"TROUBLE in Mind" is an impassioned piece of movie blues from the unpredictable and ingenious auteur Alan Rudolph. The maker of "Choose Me" returns in triumph as writer/director of this quirky allegory.
Hardboiled dames and soft-hearted dolls, heavyset losers and loners in sloping fedoras people this Key Largo, where the future is noir, the rain doesn't stop, nor do the upended clich'es nor the dead-to-rights dialogue.
Heroes and has-beens deliver aphorisms out of the sides of their mouths. Every other sentence is a quotable, seminal gem. "If a man looked at a woman's mouth before her eyes, he'd get fooled a lot less." It always sounds like it means more than it does.
But don't expect the standard palm fronds and ceiling fans, for Rudolph sets his story on the low-down, wrong side of a town called RainCity. It's the same as it ever was on the down side, except wetter, with more Asians and military police.
Kris Kristofferson, like a Humphrey Bogart/Dirty Harry, acts the essential loner in the eclectic cast. He's Hawk, a former cop who's just finished a jail sentence for shooting a deserving party. Hoping to piece his life back together, Hawk returns to his old haunts at an early-morning greasy spoon called Wanda's Cafe -- where the coffee's always hot but the owner never is.
Genevieve Bujold, odd but appealing, costars as the world-weary Wanda, a woman who knows everything there is to know about men and eggs over easy. Her cafe is the center of this nether netherland, photographed so boldly by newcomer Toyomichi Kurita that you start to look behind you, feel the hairs go up on your neck.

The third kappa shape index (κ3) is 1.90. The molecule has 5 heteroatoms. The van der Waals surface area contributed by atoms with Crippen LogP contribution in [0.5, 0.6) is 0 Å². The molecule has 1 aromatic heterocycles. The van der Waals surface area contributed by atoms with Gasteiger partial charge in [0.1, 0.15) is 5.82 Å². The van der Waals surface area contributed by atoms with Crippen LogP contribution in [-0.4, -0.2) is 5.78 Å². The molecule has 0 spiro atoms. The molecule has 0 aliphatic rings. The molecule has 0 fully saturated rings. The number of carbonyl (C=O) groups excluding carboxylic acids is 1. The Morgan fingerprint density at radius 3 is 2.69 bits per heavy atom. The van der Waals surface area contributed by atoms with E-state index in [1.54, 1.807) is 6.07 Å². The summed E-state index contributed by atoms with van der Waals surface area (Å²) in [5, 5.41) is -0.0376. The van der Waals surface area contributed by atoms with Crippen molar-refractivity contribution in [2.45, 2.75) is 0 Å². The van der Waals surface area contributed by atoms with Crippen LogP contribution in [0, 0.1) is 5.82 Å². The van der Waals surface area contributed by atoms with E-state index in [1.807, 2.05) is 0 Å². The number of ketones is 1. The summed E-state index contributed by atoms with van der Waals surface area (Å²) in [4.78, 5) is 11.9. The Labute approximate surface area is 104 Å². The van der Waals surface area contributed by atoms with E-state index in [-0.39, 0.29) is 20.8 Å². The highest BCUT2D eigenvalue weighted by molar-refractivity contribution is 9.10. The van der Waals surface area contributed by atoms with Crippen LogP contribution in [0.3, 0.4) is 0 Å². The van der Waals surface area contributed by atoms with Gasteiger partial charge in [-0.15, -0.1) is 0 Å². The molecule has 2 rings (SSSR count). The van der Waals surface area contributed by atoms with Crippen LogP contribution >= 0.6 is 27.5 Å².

Then out of the woods come a naive country couple looking for city jobs. Keith Carradine is the obsessively protective husband Coop, with Lori Singer as the earth mother Georgia, nuzzling and nursing her baby Spike.
Carradine, who starred in Parker's "Welcome to L.A." and "Choose Me," makes a comical cad, a bumpkin turned bad guy, seduced by the slickers into a life of crime. Georgia, with her angelic face and halo of yellow hair, embodies innocence, floods the screen with it. Naturally, innocence is attracted to experience, and vice versa. And it's love triangle time.
Eventually the lot get mixed up with the RainCity mob boss, a plump and erudite overlord named Hilly Blue. The actor-ess Divine may be the most memorable villain since Sidney Greenstreet in this quasi-parody, with his cruel lisp, his ear cuff and a fiddler to play him in like a great greedy Nero. "You have nothing but bad qualities," sneers the art-collecting crime czar to Hawk. "And yet you think you have a heart."
Hilly's own heartlessness is finally blasted out of him when the whole dastardly doings are settled in a final blow-out reminiscent of the Charge of the Light Brigade. There are so many standout scenes and moments, but it's the overall mood that mesmerizes. The movie reaffirms Rudolph's ability to mix the music, the milieu and the themes, all enticing in themselves, into a balanced and irresistible whole. Mark Isham's jazzy fusion score and Marianne Faithfull's gravelly vocals are as integral to the story as setting and dialogue.
"Trouble in Mind," a striking comic confection, is like nothing we've seen before: "Casablanca" meets "Blade Runner" in post-post-modern terms.
TROUBLE IN MIND (R) -- At the MacArthur.